The Bitcoin Energy Crisis

The Bitcoin Energy Crisis

As the Bitcoin and cryptocurrency assumes importance in the closing of this decade, it is likely that more businesses and governments across the world will continue with renewed efforts to adopt it extensively. However, as with any other technology, the Bitcoin as we know it today is bogged down with one major problem in this troubled era of climate change – its significant carbon footprint. To delve more, we need to have an understanding of Bitcoin mining. Bitcoins enter the network by virtue of specialised miners working on complex math problems that also aid in the security of the entire Blockchain. This process of adding transactions to the ledger by the miner requires high computational power, that is – lot of electricity.

How deep is the crisis?

In fact, various studies point out that the usage of Bitcoin consumes as much energy equivalent to some cities like Kansas or entire countries like Switzerland. In our quest to stimulate discussions and drive action in software development, we have come up with this blogpost to break down the Bitcoin conundrum and look at certain feasible solutions to reduce energy consumption.

While allegations that Bitcoin is power hungry are partly true, a snapshot of the current setup can throw light on the actual state of affairs. Invariably, Bitcoin mining is located in countries where there is a surplus of electricity generation. In fact, China’s massive wind energy helps it power the mining of Bitcoin, which otherwise could be wasted and threaten the overall energy market. Moreover, when compared to the massive level of card transactions to the tune of 500 billion, Bitcoin amounts to a mere 100 million – this effectively means contributing lesser towards pollution relative to digital payment network services.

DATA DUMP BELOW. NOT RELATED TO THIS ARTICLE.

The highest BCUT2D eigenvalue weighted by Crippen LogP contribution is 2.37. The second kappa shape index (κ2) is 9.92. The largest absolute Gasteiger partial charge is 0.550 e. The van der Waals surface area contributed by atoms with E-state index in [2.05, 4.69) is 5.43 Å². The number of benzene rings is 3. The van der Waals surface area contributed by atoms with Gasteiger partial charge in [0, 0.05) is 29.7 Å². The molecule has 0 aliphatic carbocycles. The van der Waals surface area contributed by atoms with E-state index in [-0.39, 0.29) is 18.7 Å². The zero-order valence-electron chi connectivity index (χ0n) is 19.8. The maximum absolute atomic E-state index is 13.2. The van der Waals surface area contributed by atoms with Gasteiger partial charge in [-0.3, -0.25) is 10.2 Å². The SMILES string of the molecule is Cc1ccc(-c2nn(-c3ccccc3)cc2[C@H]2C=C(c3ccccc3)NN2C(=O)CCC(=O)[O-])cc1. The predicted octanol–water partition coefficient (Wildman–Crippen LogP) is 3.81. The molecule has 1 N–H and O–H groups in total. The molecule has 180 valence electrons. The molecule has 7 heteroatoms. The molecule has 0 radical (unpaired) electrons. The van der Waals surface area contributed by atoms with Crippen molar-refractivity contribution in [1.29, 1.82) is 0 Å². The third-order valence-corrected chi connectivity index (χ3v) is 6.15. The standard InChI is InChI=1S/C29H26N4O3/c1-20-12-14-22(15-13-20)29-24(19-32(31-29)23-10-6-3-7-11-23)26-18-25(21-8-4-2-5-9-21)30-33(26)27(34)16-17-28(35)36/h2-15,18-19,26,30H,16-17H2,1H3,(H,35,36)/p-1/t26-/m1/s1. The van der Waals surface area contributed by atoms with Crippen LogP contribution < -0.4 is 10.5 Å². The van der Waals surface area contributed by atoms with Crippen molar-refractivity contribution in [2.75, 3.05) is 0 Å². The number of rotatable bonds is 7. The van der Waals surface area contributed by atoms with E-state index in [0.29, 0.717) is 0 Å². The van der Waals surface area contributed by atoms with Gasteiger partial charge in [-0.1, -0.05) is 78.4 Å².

What are the possible solutions?

There are various algorithms that are used in Bitcoin mining, the most prevalent of which goes by the name of Proof of Work. Clients can hire dedicated programmers and miners to work on alternative and efficient algorithms like Proof of Authority and Proof of Stake. While the former uses people’s real identity the latter works on coins to verify blocks. However, both these consensus algorithms satisfy the requisite of low energy consumption. This is because of the fact that these two adopt a less intensive mining unlike Proof of Work.

Programmers and other techies can also work on building more efficient Blockchains in different ways. For instance, they can further the process of Blockchain development by modifying existing consensus algorithms, developing advanced hardware capable of mining more with lesser energy consumption and so on. Finally, we can look at ways of Bitcoin mining in a sustainable way. This can be done by harnessing renewable energies like solar, wind, geothermal and hydroelectric in a massive scale. Given that cooling is required for mining rigs, cold climate regions with vast renewable energy resources are favourable for Bitcoin mining, like Iceland and Siberia. Iceland, as we know, has vast untapped sources of geothermal energy. Couple that with its cold climate, it is perfect for hosting huge mining rigs.

Clearly, green energy is the way to go, practically speaking. Political leaders must lead the way with adequate push given by the tech community the world over, so that there is space for Bitcoin mining to thrive.
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